RollerCoaster Tycoon 2 is a simulation computer game that simulates theme park management. Developed by Chris Sawyer and published by Infogrames, the game was released on October 15, 2002. It is the sequel to RollerCoaster Tycoon and is the second game in the RollerCoaster Tycoon series. In 2004, a sequel, RollerCoaster Tycoon 3, was released.
The premise of the game is to complete scenarios by successfully building and maintaining theme parks. Players can choose between various attractions, including transport rides, gentle and thrill rides, roller coasters, water rides, and shops or stalls. The player can further modify the park by changing the land and scenery. Players must satisfy the needs of the visitors by building food stalls, drink stands, bathrooms, souvenir shops, and facilities, like ATMs, information kiosks, and more. Players must balance their budget in their expenses and income.
One of the most notable differences from the original game is that RollerCoaster Tycoon 2 features a more robust system for building structures, in which one can lay each piece of wall and roof individually. Additionally, the game allows a piece of scenery to be locked in place and have its height adjusted, providing greater flexibility. The mechanics in the original game made custom building construction more difficult. Another departure from the original was allowing any ride or shop to be fixed at any elevation, including underground. Previously, only rides that had tracks could be built underground, since the player had to build the first piece above the ground, then extend the track below ground afterward.
Many of the rides from the original RollerCoaster Tycoon have been modified and/or renamed. For example, "The Scrambler" has been renamed "Twist". Also, some old ride designs have been merged into others. For example, the "The Wooden Twister Coaster" is now included in the "The Wooden Roller Coaster".
One feature that proved to be quite popular was the unofficial addition of a feature that allows players to import and use user-created scenery items. Another was that the addition of the ′bulldozer,' which allows the user to remove multiple parts of scenery, not just one at a time. Another popular inclusion was a scenario editor. Players can select an objective with no time restraints and no money restraints, creating a sandbox mode. Plus, another is Rollercoaster Designer, which players can make their own roller coasters to test and save them to be used in other levels. The game is also licensed by Six Flags to include scenarios based on five of their real parks (such as Magic Mountain, Great Adventure, and Over Texas). Furthermore, many popular rides in Six Flags theme parks can be used in RollerCoaster Tycoon 2 but not edited. The game also contains a variety of new themes and music for attractions. Players can also view park guest status, as well as rename and track guests, by clicking on them. Guest AI was improved, allowing for the creation of paved areas, whereas previously any path wider than a single terrain square would cause them to become 'confused'.
Unlike the original RollerCoaster Tycoon, where the player had to complete currently available scenarios to unlock new scenarios, all of the scenarios in RollerCoaster Tycoon 2 are available from the start. In this title, scenarios are divided into five folder tabs (Beginner Parks, Challenging Parks, Expert parks, "Real" parks, and Other Parks) according to their difficulty and content. The "Real" parks folder tab contains five real-life Six Flags parks with many attractions already constructed, and the "Other" folder with empty versions of each of the Six Flags parks. When creating a scenario, the player can save the scenario in any of the five folder categories.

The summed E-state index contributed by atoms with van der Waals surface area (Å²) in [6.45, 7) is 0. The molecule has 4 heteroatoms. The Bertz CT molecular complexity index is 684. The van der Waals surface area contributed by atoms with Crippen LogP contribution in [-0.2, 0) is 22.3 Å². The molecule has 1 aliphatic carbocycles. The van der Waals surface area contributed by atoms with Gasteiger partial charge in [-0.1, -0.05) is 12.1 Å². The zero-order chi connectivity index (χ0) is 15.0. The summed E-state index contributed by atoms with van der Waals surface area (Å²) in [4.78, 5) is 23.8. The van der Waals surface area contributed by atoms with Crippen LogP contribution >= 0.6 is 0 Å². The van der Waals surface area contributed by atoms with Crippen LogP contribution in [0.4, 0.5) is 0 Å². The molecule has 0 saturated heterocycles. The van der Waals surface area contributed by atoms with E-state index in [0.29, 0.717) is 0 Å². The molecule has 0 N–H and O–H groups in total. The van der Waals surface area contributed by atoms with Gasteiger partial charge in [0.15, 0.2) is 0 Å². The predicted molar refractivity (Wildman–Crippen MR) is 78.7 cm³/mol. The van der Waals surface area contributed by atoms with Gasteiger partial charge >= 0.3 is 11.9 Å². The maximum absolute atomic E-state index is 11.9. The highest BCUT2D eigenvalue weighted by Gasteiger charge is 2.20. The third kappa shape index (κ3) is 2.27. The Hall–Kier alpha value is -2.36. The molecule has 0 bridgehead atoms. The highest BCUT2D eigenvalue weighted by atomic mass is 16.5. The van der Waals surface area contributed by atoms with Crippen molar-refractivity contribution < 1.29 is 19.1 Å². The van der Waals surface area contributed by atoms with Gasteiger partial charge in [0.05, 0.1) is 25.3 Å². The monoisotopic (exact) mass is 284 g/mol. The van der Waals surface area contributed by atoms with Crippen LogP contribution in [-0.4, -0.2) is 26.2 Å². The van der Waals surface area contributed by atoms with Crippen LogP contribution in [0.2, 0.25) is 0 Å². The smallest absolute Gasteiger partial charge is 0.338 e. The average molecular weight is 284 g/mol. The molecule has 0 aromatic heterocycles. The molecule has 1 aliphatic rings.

As with the previous game, players can upload their saved track designs onto the "ride exchange." Track designs from RollerCoaster Tycoon and RollerCoaster Tycoon 2 could later be imported into RollerCoaster Tycoon 3 (where the game would render the tracks in 3D for the first time).
Initially, RollerCoaster Tycoon 2 was not entirely popular with fans of the first game, as the game engine and interface were the same as RollerCoaster Tycoon, with minor improvements in graphics (e.g. more images for coaster cars, allowing for smoother animations). Like the original game, RollerCoaster Tycoon 2 still uses an isometric perspective. Nevertheless, the game proved successful and attracted more people to the series, revitalizing the existing fan base.
RollerCoaster Tycoon 2, as of 2005, has been the most successful game in the RollerCoaster Tycoon series. This game is the last in the series to use isometric viewpoints. For the next release in the series, RollerCoaster Tycoon 3, a new 3D game engine was implemented and the interface completely redesigned. There is a camera option in RollerCoaster Tycoon 3 that allows for an isometric view, however.
Two expansion packs were released for RollerCoaster Tycoon 2. The first, Wacky Worlds, is a world-themed expansion. All seven continents of the world are featured; each has a unique park entrance, large scenery group, and several attractions themed to it. The second expansion pack, Time Twister, is based on a time theme. It is somewhat similar to Wacky Worlds in that the new scenarios are presented as additions to the existing RollerCoaster Tycoon 2 ones, and that there are several major new themes, each with plenty of new rides, scenery, and a park entrance. Both of these expansion packs are now available in a Triple Thrill Pack with RollerCoaster Tycoon 2.
- RollerCoaster Tycoon 2: Triple Thrill Pack on the Atari website
- RollerCoaster Tycoon 2 at GameSpot
- RollerCoaster Tycoon Wiki, an external wiki
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